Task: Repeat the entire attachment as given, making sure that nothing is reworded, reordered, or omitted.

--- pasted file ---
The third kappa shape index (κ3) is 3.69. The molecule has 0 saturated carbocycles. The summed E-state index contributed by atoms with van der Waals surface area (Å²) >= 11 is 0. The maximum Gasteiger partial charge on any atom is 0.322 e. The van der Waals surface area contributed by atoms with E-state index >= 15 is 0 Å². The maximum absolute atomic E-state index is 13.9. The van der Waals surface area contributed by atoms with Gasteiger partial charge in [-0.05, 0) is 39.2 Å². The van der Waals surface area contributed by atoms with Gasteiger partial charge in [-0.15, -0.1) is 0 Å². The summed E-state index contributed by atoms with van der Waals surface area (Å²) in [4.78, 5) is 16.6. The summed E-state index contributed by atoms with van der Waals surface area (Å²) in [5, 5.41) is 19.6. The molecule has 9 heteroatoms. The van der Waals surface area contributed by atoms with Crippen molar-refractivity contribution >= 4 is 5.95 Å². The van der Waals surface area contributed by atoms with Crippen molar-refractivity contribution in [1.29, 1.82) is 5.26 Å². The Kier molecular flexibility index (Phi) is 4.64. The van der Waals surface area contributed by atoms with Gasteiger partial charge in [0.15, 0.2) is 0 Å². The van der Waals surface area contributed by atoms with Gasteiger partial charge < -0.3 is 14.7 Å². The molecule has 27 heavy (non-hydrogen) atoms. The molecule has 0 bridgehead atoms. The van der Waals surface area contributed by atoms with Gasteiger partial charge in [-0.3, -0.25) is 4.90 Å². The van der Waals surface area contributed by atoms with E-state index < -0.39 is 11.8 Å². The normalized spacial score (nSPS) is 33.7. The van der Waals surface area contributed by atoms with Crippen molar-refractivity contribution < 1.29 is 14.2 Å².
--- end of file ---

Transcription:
The third kappa shape index (κ3) is 3.69. The molecule has 0 saturated carbocycles. The summed E-state index contributed by atoms with van der Waals surface area (Å²) >= 11 is 0. The maximum Gasteiger partial charge on any atom is 0.322 e. The van der Waals surface area contributed by atoms with E-state index >= 15 is 0 Å². The maximum absolute atomic E-state index is 13.9. The van der Waals surface area contributed by atoms with Gasteiger partial charge in [-0.05, 0) is 39.2 Å². The van der Waals surface area contributed by atoms with Gasteiger partial charge in [-0.15, -0.1) is 0 Å². The summed E-state index contributed by atoms with van der Waals surface area (Å²) in [4.78, 5) is 16.6. The summed E-state index contributed by atoms with van der Waals surface area (Å²) in [5, 5.41) is 19.6. The molecule has 9 heteroatoms. The van der Waals surface area contributed by atoms with Crippen molar-refractivity contribution >= 4 is 5.95 Å². The van der Waals surface area contributed by atoms with Crippen molar-refractivity contribution in [1.29, 1.82) is 5.26 Å². The Kier molecular flexibility index (Phi) is 4.64. The van der Waals surface area contributed by atoms with Gasteiger partial charge in [0.15, 0.2) is 0 Å². The van der Waals surface area contributed by atoms with Gasteiger partial charge < -0.3 is 14.7 Å². The molecule has 27 heavy (non-hydrogen) atoms. The molecule has 0 bridgehead atoms. The van der Waals surface area contributed by atoms with Gasteiger partial charge in [-0.3, -0.25) is 4.90 Å². The van der Waals surface area contributed by atoms with E-state index < -0.39 is 11.8 Å². The normalized spacial score (nSPS) is 33.7. The van der Waals surface area contributed by atoms with Crippen molar-refractivity contribution < 1.29 is 14.2 Å².